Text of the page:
The Heemskirk Tin Project lies in exploration licence EL18/2011, on the west coast of Tasmania (Figure 2). MinRex has now held its Heemskirk Tin Project since 2012 and has been successful in identifying a number of the old tin workings, dating from the 1870’s-1880’s, and has collected a total of 129 stream sediment concentrate samples, 99 rock chip samples and 78 soil samples, for a total of 306 samples, in a search for large low-grade, or smaller, high to medium-grade tin deposits (Figure 1).
An Extension of Term Application, to Mineral Resources Tasmania, seeking a one year extension to this licence was granted on the 30 April 2018 and thereby extends the term of EL18/2011 to the 2 April 2019.
The area contains numerous small old workings for tin, both alluvial and in basement granite, with minor tungsten, base metals and silver occurrences also.
MinRex Resources Limited considers that this large area of granitic terrain is prospective for the discovery of large low-grade tin deposits, concealed deposits and/or deposits of other granite-associated metals (Figure 2).
The Heemskirk tin field saw a brief, hectic period of activity in the 1870’s – 1880’s, with companies spending on equipment rather than ore development, miners and prospectors inconsistently identifying cassiterite and ultimately a lack of capital, remote location and high costs forcing the closure of the field.
Subsequent exploration of the area since the 1960’s has seen piecemeal stream and rock chip sampling, along with geological mapping, sampling of the main old workings, the completion of three diamond drill holes, and various airborne geophysical programs completed.
There has been no detailed sampling or field work completed in the area over this period.
While the entire area of EL18/2011 is underlain by the Heemskirk Granite there is little detail or certainty on the phases of granite intrusion, nature of the mineralised structures and detailed mineralogy of the deposits.
While underlain by granite, the bulk of the area is covered with a thin veneer of quartz-rich organic soil, probably mostly less than 1m thick, rendering exploration and prospecting for mineralisation difficult, stream valleys are infilled with deeper alluvial deposits and dense vegetation.
The presence of a widely dispersed blanket of alluvial tin in the drainages of the area also compounds the exploration complexity.
Work to date by MinRex in the Heemskirk Project area (EL18/2011) includes an initial literature review, assessment of previous exploration in the area, re-processing and analysis of the government airborne magnetic and radiometric geophysical data and five field sampling programs, each of up to three weeks duration, that have collected a total of 99 rock samples, 78 soil samples and 129 stream sediment concentrate samples.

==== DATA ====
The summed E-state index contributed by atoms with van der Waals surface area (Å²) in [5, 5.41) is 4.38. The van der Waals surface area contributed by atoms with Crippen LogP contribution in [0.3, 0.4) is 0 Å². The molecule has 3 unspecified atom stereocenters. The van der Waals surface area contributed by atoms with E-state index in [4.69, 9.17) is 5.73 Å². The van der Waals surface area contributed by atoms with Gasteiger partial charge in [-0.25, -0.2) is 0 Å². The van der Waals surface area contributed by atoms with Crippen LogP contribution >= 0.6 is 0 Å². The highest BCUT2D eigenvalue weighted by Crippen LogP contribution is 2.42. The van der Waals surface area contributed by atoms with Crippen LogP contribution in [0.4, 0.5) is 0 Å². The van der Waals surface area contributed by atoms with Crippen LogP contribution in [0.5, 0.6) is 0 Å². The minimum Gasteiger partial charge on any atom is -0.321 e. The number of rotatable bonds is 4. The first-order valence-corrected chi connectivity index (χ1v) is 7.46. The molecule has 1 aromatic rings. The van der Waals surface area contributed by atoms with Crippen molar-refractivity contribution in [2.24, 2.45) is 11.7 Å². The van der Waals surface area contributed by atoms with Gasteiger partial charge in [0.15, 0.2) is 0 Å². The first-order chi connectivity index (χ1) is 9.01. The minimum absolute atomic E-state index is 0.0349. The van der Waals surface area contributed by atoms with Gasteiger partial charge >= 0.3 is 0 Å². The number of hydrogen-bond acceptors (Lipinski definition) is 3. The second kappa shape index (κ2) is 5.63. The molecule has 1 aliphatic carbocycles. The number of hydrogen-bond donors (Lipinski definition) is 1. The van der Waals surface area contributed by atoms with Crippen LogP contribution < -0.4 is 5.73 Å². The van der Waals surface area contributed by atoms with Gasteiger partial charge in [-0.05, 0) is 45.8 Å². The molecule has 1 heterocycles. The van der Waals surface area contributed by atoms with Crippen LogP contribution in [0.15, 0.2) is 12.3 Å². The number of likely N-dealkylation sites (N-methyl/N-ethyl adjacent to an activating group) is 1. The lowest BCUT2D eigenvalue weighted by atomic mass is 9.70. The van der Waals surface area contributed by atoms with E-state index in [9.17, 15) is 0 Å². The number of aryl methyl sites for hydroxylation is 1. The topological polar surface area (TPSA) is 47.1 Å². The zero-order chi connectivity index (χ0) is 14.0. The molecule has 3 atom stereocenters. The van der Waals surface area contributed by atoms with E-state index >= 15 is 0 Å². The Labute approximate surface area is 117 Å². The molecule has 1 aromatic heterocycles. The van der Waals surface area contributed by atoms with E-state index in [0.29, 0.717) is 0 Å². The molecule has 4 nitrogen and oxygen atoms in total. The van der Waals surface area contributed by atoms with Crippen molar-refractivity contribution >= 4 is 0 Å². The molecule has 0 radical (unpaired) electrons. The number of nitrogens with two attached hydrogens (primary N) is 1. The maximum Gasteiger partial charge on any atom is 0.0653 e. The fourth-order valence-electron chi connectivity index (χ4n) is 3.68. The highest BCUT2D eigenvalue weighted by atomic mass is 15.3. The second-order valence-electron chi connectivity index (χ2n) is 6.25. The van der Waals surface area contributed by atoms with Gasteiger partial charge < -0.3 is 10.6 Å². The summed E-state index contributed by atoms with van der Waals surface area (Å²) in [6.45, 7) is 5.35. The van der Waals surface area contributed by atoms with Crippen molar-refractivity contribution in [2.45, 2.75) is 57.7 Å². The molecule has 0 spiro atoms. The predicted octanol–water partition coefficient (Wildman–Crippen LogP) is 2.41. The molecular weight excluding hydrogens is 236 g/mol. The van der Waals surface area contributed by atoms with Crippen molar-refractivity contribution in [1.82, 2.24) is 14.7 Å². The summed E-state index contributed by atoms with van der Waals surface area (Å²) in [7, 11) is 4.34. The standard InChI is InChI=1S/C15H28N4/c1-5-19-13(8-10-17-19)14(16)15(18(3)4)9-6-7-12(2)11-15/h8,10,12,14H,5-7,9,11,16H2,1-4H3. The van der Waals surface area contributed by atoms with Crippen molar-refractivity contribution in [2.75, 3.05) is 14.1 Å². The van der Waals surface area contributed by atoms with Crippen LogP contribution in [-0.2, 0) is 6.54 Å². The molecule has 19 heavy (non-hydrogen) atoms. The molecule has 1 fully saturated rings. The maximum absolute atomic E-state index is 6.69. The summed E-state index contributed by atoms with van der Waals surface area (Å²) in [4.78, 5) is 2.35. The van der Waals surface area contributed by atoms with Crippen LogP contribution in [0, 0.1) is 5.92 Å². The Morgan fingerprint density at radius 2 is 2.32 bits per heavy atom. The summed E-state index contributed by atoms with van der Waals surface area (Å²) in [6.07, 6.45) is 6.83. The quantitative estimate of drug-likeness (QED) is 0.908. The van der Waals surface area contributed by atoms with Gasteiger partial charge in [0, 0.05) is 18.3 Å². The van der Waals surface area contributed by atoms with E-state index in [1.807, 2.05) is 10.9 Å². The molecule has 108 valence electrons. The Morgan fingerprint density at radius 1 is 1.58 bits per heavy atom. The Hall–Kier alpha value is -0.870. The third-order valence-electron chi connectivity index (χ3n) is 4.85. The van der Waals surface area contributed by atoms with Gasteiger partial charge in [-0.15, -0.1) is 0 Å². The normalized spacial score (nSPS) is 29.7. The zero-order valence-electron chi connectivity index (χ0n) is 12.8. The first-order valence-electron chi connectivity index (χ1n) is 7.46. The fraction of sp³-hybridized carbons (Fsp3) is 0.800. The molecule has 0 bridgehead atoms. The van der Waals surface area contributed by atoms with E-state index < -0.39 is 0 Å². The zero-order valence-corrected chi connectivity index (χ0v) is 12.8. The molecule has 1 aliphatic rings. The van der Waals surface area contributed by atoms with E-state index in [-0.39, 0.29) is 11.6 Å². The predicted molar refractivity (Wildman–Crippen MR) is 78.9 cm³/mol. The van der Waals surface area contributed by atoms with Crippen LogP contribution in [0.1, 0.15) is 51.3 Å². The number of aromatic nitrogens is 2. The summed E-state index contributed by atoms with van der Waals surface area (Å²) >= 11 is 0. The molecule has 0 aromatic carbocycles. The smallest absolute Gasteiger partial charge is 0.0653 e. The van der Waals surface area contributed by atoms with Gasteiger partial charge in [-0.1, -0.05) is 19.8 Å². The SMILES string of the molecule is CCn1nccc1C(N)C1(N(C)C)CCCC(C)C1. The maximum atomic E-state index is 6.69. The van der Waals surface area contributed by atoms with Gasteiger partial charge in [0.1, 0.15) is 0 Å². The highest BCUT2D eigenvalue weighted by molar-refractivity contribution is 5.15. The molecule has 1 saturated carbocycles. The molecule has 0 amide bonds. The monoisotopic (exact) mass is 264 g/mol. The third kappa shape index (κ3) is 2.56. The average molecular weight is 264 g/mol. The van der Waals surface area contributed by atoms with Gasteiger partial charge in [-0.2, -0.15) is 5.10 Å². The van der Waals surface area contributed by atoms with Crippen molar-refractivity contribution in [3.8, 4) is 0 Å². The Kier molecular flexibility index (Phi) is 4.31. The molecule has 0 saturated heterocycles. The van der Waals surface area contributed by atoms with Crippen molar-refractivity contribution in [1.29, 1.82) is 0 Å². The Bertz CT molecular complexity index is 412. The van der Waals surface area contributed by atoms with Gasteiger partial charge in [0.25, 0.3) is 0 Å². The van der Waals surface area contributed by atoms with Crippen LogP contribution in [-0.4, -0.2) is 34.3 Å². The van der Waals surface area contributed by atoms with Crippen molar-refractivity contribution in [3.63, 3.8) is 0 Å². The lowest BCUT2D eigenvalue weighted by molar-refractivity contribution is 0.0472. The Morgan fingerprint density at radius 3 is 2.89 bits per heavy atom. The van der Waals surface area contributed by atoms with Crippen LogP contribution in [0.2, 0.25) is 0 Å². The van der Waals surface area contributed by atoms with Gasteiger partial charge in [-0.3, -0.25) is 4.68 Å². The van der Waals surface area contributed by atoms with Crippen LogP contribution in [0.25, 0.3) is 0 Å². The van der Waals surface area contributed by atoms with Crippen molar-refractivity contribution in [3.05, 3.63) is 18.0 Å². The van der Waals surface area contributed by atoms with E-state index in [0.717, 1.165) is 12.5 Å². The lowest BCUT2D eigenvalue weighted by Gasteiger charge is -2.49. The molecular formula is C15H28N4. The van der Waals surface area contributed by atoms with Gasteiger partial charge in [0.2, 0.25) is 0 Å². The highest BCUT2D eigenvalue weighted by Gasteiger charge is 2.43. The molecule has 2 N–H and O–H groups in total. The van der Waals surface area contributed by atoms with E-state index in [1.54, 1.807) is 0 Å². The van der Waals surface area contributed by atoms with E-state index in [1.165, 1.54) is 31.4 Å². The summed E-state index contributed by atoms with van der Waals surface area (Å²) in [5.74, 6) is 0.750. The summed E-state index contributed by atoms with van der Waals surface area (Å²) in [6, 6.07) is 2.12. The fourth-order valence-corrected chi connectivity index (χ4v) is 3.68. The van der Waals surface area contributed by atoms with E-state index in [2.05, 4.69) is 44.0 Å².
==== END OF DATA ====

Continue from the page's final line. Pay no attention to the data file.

In the recent period, two field exploration programs have been conducted, one in April-May 2016 and a second in February 2017. These programs collected 86 rock samples from the old workings, 50 stream sediment concentrate samples from creeks in the west and south of the licence and a total of 68 soil samples from the flanks of streams that had previously returned anomalous stream sediment results (Figure 3).
In 2017-2018, the work program has comprised a complete re-appraisal of the results from all of the previous programs and the development of a comprehensive plan for the next stage of exploration.
Exploration at Heemskirk from 2012-2017 has been primarily aimed at testing drainage systems with panned concentrate sampling, augmented by selected rock sampling at the known old workings.
The next stage of exploration will comprise stream sediment concentrate sampling in the northern portion of the licence area and further soil sampling in valleys where anomalous stream sediment concentrate sample results have been returned in 2012-2017.
Further rock sampling will also be undertaken in areas with old workings, trenches and favourable outcrops. Also, sample residues have been retained and it is possible that future analyses may include other granite-associated elements such as lithium, thorium, tantalite, columbite, zirconium, yttrium, dysprosium, scandium and other REE.